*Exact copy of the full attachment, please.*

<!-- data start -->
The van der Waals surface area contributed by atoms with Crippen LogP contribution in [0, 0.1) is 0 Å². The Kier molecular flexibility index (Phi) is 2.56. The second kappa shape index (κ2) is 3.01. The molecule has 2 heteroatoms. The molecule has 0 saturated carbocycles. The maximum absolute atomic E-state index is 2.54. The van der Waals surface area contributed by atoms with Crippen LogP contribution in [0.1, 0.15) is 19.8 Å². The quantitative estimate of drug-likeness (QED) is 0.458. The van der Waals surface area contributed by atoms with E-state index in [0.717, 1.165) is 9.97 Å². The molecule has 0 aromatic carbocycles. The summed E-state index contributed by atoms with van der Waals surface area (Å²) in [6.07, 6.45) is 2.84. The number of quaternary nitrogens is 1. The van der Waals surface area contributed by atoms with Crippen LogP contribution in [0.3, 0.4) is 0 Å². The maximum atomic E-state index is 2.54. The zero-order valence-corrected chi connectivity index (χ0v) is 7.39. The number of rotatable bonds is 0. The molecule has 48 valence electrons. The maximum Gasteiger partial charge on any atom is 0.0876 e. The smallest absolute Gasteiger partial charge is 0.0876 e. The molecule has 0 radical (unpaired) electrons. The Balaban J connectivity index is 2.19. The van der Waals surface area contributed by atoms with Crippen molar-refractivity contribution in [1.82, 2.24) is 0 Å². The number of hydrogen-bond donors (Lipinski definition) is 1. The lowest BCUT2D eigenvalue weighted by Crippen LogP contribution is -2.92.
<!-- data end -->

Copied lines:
The van der Waals surface area contributed by atoms with Crippen LogP contribution in [0, 0.1) is 0 Å². The Kier molecular flexibility index (Phi) is 2.56. The second kappa shape index (κ2) is 3.01. The molecule has 2 heteroatoms. The molecule has 0 saturated carbocycles. The maximum absolute atomic E-state index is 2.54. The van der Waals surface area contributed by atoms with Crippen LogP contribution in [0.1, 0.15) is 19.8 Å². The quantitative estimate of drug-likeness (QED) is 0.458. The van der Waals surface area contributed by atoms with E-state index in [0.717, 1.165) is 9.97 Å². The molecule has 0 aromatic carbocycles. The summed E-state index contributed by atoms with van der Waals surface area (Å²) in [6.07, 6.45) is 2.84. The number of quaternary nitrogens is 1. The van der Waals surface area contributed by atoms with Crippen LogP contribution in [0.3, 0.4) is 0 Å². The maximum atomic E-state index is 2.54. The zero-order valence-corrected chi connectivity index (χ0v) is 7.39. The number of rotatable bonds is 0. The molecule has 48 valence electrons. The maximum Gasteiger partial charge on any atom is 0.0876 e. The smallest absolute Gasteiger partial charge is 0.0876 e. The molecule has 0 radical (unpaired) electrons. The Balaban J connectivity index is 2.19. The van der Waals surface area contributed by atoms with Crippen molar-refractivity contribution in [1.82, 2.24) is 0 Å². The number of hydrogen-bond donors (Lipinski definition) is 1. The lowest BCUT2D eigenvalue weighted by Crippen LogP contribution is -2.92.